Illustrating such peace is the story of Josie. Drifting in and out of consciousness, Josie was in the final stages of dying. She had a strong belief in extrasensory perception, parapsychology, and the occult. She had once vividly recounted a story in which she heard a knock at the door in the middle of the night. Startled, she asked her husband to see who was there. To his amazement, he saw the hallowed image of a person wearing a captain's hat. He was later notified that his father had died around the same time that morning. Josie often communicated to her worker about her own demise and using the image of the captain, she reassured the worker that she was at peace and that after her death she would wait for her friends and relatives to join her in "her place of peace and bliss." She lived her final days with a tremendous degree of faith, hope, and courage. She found consolation in the belief that those dear to her would eventually be reunited in a joyful feast in "a land full of bliss." Reflecting Josie's attitude, the song in Appendix D contains images of a calling, a ship and its captain in a storm, a journey home, and a bonding wish for friends and relatives to reunite.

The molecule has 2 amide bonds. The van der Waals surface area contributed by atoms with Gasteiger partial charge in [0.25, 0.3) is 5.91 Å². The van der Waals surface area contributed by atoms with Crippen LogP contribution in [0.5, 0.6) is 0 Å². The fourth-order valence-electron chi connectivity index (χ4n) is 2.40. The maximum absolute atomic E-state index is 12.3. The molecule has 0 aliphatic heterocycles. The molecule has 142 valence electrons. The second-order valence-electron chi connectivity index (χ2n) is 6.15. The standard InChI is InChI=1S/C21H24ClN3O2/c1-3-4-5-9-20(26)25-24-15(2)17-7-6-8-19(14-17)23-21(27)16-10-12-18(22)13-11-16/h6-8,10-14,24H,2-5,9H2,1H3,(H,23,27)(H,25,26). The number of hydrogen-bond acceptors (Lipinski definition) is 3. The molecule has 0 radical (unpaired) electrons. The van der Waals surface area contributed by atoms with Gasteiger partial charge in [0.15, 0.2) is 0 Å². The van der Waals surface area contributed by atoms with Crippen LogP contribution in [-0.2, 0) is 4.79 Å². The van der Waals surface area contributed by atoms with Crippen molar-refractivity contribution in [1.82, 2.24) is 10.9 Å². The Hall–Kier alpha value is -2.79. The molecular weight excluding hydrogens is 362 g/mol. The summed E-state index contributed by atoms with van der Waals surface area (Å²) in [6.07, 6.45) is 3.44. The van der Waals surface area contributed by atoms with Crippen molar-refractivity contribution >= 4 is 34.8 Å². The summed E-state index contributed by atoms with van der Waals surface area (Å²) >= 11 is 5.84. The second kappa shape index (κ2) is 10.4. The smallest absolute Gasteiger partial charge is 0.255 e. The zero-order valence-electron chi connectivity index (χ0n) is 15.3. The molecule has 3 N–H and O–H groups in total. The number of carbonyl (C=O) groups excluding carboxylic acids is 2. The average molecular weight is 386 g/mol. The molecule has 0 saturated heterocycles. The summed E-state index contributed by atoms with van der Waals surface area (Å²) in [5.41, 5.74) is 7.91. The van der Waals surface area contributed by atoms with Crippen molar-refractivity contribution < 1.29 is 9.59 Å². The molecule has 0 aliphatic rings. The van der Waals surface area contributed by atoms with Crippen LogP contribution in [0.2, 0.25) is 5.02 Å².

A Sense of Celebration after Life